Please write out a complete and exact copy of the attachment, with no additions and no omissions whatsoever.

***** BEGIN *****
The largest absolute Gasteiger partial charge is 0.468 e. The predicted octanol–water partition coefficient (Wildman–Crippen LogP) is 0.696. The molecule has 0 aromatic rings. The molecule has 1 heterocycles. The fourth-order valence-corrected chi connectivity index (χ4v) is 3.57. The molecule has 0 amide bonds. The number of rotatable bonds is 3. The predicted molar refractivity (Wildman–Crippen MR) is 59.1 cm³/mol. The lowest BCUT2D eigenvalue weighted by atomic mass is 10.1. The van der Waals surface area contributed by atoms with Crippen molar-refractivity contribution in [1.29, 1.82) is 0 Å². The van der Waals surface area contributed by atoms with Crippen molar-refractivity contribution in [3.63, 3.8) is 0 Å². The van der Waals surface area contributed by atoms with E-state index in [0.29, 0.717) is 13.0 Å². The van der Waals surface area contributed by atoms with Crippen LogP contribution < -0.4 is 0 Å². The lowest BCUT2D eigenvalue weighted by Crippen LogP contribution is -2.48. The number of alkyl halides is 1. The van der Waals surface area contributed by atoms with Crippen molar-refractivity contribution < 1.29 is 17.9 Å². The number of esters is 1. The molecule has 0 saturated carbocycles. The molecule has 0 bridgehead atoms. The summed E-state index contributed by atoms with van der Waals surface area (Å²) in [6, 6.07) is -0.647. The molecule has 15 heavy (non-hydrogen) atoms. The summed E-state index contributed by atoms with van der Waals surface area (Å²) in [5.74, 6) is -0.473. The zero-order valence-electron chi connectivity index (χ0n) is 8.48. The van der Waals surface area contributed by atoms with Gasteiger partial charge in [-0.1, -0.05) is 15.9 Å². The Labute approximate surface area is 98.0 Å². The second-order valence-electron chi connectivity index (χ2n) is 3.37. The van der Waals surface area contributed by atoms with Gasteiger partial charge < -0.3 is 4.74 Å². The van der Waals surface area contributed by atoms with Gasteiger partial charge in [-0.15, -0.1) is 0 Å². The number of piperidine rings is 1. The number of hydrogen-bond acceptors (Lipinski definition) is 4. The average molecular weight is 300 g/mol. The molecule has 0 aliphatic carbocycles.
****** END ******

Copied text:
The largest absolute Gasteiger partial charge is 0.468 e. The predicted octanol–water partition coefficient (Wildman–Crippen LogP) is 0.696. The molecule has 0 aromatic rings. The molecule has 1 heterocycles. The fourth-order valence-corrected chi connectivity index (χ4v) is 3.57. The molecule has 0 amide bonds. The number of rotatable bonds is 3. The predicted molar refractivity (Wildman–Crippen MR) is 59.1 cm³/mol. The lowest BCUT2D eigenvalue weighted by atomic mass is 10.1. The van der Waals surface area contributed by atoms with Crippen molar-refractivity contribution in [1.29, 1.82) is 0 Å². The van der Waals surface area contributed by atoms with Crippen molar-refractivity contribution in [3.63, 3.8) is 0 Å². The van der Waals surface area contributed by atoms with E-state index in [0.29, 0.717) is 13.0 Å². The van der Waals surface area contributed by atoms with Crippen LogP contribution < -0.4 is 0 Å². The lowest BCUT2D eigenvalue weighted by Crippen LogP contribution is -2.48. The number of alkyl halides is 1. The van der Waals surface area contributed by atoms with Crippen molar-refractivity contribution < 1.29 is 17.9 Å². The number of esters is 1. The molecule has 0 saturated carbocycles. The molecule has 0 bridgehead atoms. The summed E-state index contributed by atoms with van der Waals surface area (Å²) in [6, 6.07) is -0.647. The molecule has 15 heavy (non-hydrogen) atoms. The summed E-state index contributed by atoms with van der Waals surface area (Å²) in [5.74, 6) is -0.473. The zero-order valence-electron chi connectivity index (χ0n) is 8.48. The van der Waals surface area contributed by atoms with Gasteiger partial charge in [-0.1, -0.05) is 15.9 Å². The Labute approximate surface area is 98.0 Å². The second-order valence-electron chi connectivity index (χ2n) is 3.37. The van der Waals surface area contributed by atoms with Gasteiger partial charge < -0.3 is 4.74 Å². The van der Waals surface area contributed by atoms with Gasteiger partial charge in [-0.15, -0.1) is 0 Å². The number of piperidine rings is 1. The number of hydrogen-bond acceptors (Lipinski definition) is 4. The average molecular weight is 300 g/mol. The molecule has 0 aliphatic carbocycles.